The Vatican and the pope have frequently insisted on the need to preserve Iraq’s ancient Christian communities and create the security, economic and social conditions for those who have left to return.
To do that, the Vatican for years has helped coordinate a network of Catholic non-governmental organizations providing help in the field in Iraq and other countries, including in education, health care and reconstruction. The aid is non-denominational — Muslims are helped as well as Christians — and the overall hope is that the delicate interfaith balance can be preserved and strengthened. The pope’s March 5-8 visit will also have a strong interfaith component.
“People want to look for a better future for their families, so you can’t stop them if they have the intention of going somewhere else,” Tejado said. “But at least we try to create the conditions they might return.”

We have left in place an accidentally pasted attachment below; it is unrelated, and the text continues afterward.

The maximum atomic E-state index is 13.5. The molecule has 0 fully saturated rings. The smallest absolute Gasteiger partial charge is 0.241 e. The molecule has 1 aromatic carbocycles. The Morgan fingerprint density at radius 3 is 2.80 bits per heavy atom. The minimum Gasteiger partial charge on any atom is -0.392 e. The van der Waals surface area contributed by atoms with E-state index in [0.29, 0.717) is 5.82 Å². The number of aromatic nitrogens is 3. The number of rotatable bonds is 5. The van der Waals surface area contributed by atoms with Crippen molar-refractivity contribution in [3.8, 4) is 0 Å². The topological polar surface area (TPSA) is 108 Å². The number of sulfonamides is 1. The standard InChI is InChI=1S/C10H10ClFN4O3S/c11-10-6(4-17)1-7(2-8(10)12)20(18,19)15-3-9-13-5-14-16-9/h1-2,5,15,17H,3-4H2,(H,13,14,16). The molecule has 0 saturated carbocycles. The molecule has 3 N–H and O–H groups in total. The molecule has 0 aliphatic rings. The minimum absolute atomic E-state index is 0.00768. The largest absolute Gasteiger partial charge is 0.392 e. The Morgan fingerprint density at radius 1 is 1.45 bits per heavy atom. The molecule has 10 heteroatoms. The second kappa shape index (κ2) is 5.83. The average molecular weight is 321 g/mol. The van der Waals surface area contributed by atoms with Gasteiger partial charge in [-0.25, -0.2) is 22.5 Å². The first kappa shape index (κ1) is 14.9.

That could be difficult.
Many Christians who fled the Daesh advance have either stayed in Iraq’s Kurdistan region or started new lives abroad. While those who have returned have been rebuilding fractured but vibrant communities with resolve, some still feel vulnerable and eye better lives elsewhere.
Banyameen returned in 2019 from the Kurdish region to his house in Qaraqosh, also known as Bakhdida. But many family members who fled like him ended up in Australia and Germany. Daesh sleeper cells still carry out attacks in parts of Iraq, so he worries about the specter of a militant resurgence, the future of his three children and Iraq’s economic and security woes.
“The homeland is the family, not the house ... I feel very homesick,” he said. “When something is broken, it doesn’t go back to the way it used to be.”
Their home has been repaired, but the sight of empty or damaged ones on their street reminds his wife, Ban Saeed, of the Daesh reign of terror. After she gave birth to the couple’s third child in December, she wondered if it would have been better for their daughter to have been born abroad.